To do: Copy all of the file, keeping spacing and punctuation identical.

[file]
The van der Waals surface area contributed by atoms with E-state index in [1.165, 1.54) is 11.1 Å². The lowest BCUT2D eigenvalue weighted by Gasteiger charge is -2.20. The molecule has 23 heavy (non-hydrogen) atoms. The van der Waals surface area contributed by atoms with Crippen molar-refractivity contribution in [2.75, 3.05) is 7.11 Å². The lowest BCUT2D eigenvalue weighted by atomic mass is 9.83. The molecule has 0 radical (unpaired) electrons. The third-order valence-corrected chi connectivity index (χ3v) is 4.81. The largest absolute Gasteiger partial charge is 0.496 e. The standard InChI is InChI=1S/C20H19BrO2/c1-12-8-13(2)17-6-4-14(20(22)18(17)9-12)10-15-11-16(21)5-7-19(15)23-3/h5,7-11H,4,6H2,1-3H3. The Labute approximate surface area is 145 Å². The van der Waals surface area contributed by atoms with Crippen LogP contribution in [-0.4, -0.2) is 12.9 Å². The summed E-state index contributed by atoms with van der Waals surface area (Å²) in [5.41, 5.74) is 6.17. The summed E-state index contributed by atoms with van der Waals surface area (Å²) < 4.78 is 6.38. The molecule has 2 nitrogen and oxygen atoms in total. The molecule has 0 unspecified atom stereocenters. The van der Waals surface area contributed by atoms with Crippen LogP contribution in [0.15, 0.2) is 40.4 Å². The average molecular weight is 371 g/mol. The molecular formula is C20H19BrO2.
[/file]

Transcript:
The van der Waals surface area contributed by atoms with E-state index in [1.165, 1.54) is 11.1 Å². The lowest BCUT2D eigenvalue weighted by Gasteiger charge is -2.20. The molecule has 23 heavy (non-hydrogen) atoms. The van der Waals surface area contributed by atoms with Crippen molar-refractivity contribution in [2.75, 3.05) is 7.11 Å². The lowest BCUT2D eigenvalue weighted by atomic mass is 9.83. The molecule has 0 radical (unpaired) electrons. The third-order valence-corrected chi connectivity index (χ3v) is 4.81. The largest absolute Gasteiger partial charge is 0.496 e. The standard InChI is InChI=1S/C20H19BrO2/c1-12-8-13(2)17-6-4-14(20(22)18(17)9-12)10-15-11-16(21)5-7-19(15)23-3/h5,7-11H,4,6H2,1-3H3. The Labute approximate surface area is 145 Å². The van der Waals surface area contributed by atoms with Crippen LogP contribution in [-0.4, -0.2) is 12.9 Å². The summed E-state index contributed by atoms with van der Waals surface area (Å²) in [5.41, 5.74) is 6.17. The summed E-state index contributed by atoms with van der Waals surface area (Å²) < 4.78 is 6.38. The molecule has 2 nitrogen and oxygen atoms in total. The molecule has 0 unspecified atom stereocenters. The van der Waals surface area contributed by atoms with Crippen LogP contribution in [0.15, 0.2) is 40.4 Å². The average molecular weight is 371 g/mol. The molecular formula is C20H19BrO2.